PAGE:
|XXXV, 25||<<||Chateaubriand's memoirs||>>||XXXV, 27|
- Paris, March 1833
Various newspapers, having repeated the phrase: Madame, your son is my king, were brought before the courts for Press offences; I found myself involved in the legal proceedings. This time I could not deny the competence of the judges; I had to try and save, by my presence, the men attacked on my behalf; it was a matter of honour that I must answer to my works.
Moreover, on the eve of my summons to the tribunal, the Moniteur published the Duchesse de Berry’s declaration of her secret marriage; if I had been absent, they would have thought the Royalist party had retreated, that it had abandoned misfortune and blushed for the Princess whose heroism it had celebrated.
There was no lack of timid counsellors who told me: ‘Do not go. You will be embarrassed no end by your phrase: Madame, your son is my king. –
I will shout it the more loudly,’ I replied. I entered the very room where the Revolutionary Tribunal had once been installed which Marie-Antoinette had appeared before, and where my brother had been condemned. The July Revolution had removed the crucifix whose presence, while consoling the innocent, had made the judge tremble.
My appearance before the judges had a happy result, it offset for a moment the announcement in the Moniteur, and kept Henri V’s mother on the heights where her courageous attempt had placed her; doubt set in when people saw that the Royalist party dared to brave the outcome and did not consider itself defeated.
I did not wish for a lawyer, but Monsieur Ledru, who was attached to me during my detention, wished to speak: he became confused and upset me so much Monsieur Berryer, who was pleading on behalf of the Quotidienne, indirectly took up my defence. In the summing up, I called the jury the universal peerage which contributed not a little to our complete acquittal.
Nothing remarkable distinguished this trial in the dreadful room that had echoed to the voices of Fouquier-Tinville and Danton; there was only the amusement of Monsieur Persil’s arguments; wishing to prove my culpability, he cited this phrase from my pamphlet: It is difficult to crush what crawls beneath one’s feet, and cried out: ‘Gentlemen, feel the scorn which emanates from that phrase, it is difficult to crush what crawls beneath one’s feet?’ and he made a movement like a man who crushes something underfoot. He continued, triumphantly: the laughter of the audience continued also. This fine gentleman saw neither the audience’s delight in the unfortunate phrase, nor how perfectly ridiculous he appeared stamping in his black robe as if he were dancing, his face pale with inspiration and his eyes wild with eloquence.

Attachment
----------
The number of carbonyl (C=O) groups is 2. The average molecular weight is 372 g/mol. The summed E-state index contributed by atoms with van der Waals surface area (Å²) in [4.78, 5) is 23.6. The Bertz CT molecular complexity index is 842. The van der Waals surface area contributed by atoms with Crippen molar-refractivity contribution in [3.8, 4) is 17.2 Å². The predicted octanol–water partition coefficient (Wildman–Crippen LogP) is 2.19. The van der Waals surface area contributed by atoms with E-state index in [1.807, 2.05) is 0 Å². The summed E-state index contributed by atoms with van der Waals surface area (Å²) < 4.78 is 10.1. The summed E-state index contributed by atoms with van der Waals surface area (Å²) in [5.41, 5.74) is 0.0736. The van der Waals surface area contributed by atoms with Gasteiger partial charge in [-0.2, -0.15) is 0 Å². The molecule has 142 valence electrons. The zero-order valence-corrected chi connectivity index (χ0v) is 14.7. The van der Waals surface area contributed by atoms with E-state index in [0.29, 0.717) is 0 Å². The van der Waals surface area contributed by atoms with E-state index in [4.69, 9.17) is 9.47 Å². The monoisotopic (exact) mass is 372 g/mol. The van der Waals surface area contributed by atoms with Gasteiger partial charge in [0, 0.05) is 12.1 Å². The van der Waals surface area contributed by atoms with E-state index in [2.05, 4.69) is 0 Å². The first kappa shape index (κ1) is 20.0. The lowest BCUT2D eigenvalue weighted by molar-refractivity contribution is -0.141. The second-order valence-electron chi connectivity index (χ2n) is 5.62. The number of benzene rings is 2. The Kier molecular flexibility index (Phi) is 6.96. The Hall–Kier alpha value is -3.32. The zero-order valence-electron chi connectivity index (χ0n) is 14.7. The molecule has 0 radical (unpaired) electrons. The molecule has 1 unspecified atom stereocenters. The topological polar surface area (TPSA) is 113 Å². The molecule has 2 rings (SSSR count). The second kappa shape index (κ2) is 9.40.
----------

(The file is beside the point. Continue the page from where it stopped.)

When the jury returned and pronounced the verdict of not guilty, applause broke out, I was surrounded by a throng of young men who had donned lawyer’s robes to gain entry: Monsieur Carrel was there.
The crowd grew on my emergence: there was a scuffle in the courtyard of the palace between my escort and the police. I finally reached home, with great difficulty, in the midst of the crowd which followed my cab, shouting: ‘Long Live, Chateaubriand!’
At another time this acquittal would have been very significant; to declare that it was not a crime to say to the Duchesse de Berry: Madame, your son is my king was to condemn the July Revolution; but today that decision signifies nothing, because there is no conviction or durability in anything. In twenty-four hours all changes; I would be condemned tomorrow on the evidence with which I have been acquitted today.
I went to leave my card at the jurors’ houses and notably that of Monsieur Chevet, one of the members of the universal peerage.
It was easier for an honest citizen in all conscience to make a decision in my favour than it was to find the money in my pocket to add to the happiness of my acquittal the pleasure of providing my judge with a good dinner: Monsieur Chevet had pronounced more fairly on the Legitimacy, the Usurpation, and the author of Le Génie du Christianisme than most of the publicists and censors.